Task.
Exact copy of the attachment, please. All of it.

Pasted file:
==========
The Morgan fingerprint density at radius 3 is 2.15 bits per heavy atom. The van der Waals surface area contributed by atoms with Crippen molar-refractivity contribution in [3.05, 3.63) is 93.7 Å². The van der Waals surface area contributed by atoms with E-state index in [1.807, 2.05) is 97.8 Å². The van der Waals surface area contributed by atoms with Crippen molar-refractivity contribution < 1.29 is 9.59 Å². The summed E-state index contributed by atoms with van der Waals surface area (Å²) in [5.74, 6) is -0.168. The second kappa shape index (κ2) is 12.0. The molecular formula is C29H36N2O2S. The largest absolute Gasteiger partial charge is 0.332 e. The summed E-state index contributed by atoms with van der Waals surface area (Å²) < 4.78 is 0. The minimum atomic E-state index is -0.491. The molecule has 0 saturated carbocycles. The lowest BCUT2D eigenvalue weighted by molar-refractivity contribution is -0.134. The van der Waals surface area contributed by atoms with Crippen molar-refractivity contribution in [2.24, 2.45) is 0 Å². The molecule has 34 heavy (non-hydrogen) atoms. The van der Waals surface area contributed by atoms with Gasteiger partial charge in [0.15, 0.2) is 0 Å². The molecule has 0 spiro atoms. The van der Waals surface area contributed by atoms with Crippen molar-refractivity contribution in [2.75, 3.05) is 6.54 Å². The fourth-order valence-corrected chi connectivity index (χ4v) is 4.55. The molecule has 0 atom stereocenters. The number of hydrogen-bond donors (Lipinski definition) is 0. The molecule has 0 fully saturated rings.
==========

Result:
The Morgan fingerprint density at radius 3 is 2.15 bits per heavy atom. The van der Waals surface area contributed by atoms with Crippen molar-refractivity contribution in [3.05, 3.63) is 93.7 Å². The van der Waals surface area contributed by atoms with E-state index in [1.807, 2.05) is 97.8 Å². The van der Waals surface area contributed by atoms with Crippen molar-refractivity contribution < 1.29 is 9.59 Å². The summed E-state index contributed by atoms with van der Waals surface area (Å²) in [5.74, 6) is -0.168. The second kappa shape index (κ2) is 12.0. The molecular formula is C29H36N2O2S. The largest absolute Gasteiger partial charge is 0.332 e. The summed E-state index contributed by atoms with van der Waals surface area (Å²) < 4.78 is 0. The minimum atomic E-state index is -0.491. The molecule has 0 saturated carbocycles. The lowest BCUT2D eigenvalue weighted by molar-refractivity contribution is -0.134. The van der Waals surface area contributed by atoms with Crippen molar-refractivity contribution in [2.24, 2.45) is 0 Å². The molecule has 34 heavy (non-hydrogen) atoms. The van der Waals surface area contributed by atoms with Gasteiger partial charge in [0.15, 0.2) is 0 Å². The molecule has 0 spiro atoms. The van der Waals surface area contributed by atoms with Crippen molar-refractivity contribution in [2.75, 3.05) is 6.54 Å². The fourth-order valence-corrected chi connectivity index (χ4v) is 4.55. The molecule has 0 atom stereocenters. The number of hydrogen-bond donors (Lipinski definition) is 0. The molecule has 0 fully saturated rings.